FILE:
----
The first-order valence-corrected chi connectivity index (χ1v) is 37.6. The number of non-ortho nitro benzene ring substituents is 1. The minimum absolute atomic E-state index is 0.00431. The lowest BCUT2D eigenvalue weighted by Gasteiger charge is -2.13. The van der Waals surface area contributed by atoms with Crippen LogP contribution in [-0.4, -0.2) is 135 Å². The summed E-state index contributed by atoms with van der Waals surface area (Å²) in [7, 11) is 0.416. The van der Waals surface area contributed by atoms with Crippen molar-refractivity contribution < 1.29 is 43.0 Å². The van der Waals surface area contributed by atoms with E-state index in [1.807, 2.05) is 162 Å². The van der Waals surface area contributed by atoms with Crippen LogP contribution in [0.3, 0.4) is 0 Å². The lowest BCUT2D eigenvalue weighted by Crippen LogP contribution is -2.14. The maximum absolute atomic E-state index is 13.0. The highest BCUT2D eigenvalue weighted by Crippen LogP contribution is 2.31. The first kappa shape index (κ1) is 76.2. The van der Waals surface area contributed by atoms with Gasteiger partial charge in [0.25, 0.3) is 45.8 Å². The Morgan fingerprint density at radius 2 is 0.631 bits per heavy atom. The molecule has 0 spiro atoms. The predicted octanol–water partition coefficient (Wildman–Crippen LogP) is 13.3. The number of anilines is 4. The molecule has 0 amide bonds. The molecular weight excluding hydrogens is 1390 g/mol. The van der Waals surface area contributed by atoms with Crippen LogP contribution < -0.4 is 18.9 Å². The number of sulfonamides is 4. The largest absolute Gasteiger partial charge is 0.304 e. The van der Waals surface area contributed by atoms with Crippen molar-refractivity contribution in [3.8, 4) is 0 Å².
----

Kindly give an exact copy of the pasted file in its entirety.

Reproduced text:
The first-order valence-corrected chi connectivity index (χ1v) is 37.6. The number of non-ortho nitro benzene ring substituents is 1. The minimum absolute atomic E-state index is 0.00431. The lowest BCUT2D eigenvalue weighted by Gasteiger charge is -2.13. The van der Waals surface area contributed by atoms with Crippen LogP contribution in [-0.4, -0.2) is 135 Å². The summed E-state index contributed by atoms with van der Waals surface area (Å²) in [7, 11) is 0.416. The van der Waals surface area contributed by atoms with Crippen molar-refractivity contribution < 1.29 is 43.0 Å². The van der Waals surface area contributed by atoms with E-state index in [1.807, 2.05) is 162 Å². The van der Waals surface area contributed by atoms with Crippen LogP contribution in [0.3, 0.4) is 0 Å². The lowest BCUT2D eigenvalue weighted by Crippen LogP contribution is -2.14. The maximum absolute atomic E-state index is 13.0. The highest BCUT2D eigenvalue weighted by Crippen LogP contribution is 2.31. The first kappa shape index (κ1) is 76.2. The van der Waals surface area contributed by atoms with Gasteiger partial charge in [0.25, 0.3) is 45.8 Å². The Morgan fingerprint density at radius 2 is 0.631 bits per heavy atom. The molecule has 0 spiro atoms. The predicted octanol–water partition coefficient (Wildman–Crippen LogP) is 13.3. The number of anilines is 4. The molecule has 0 amide bonds. The molecular weight excluding hydrogens is 1390 g/mol. The van der Waals surface area contributed by atoms with Crippen LogP contribution < -0.4 is 18.9 Å². The number of sulfonamides is 4. The largest absolute Gasteiger partial charge is 0.304 e. The van der Waals surface area contributed by atoms with Crippen molar-refractivity contribution in [3.8, 4) is 0 Å².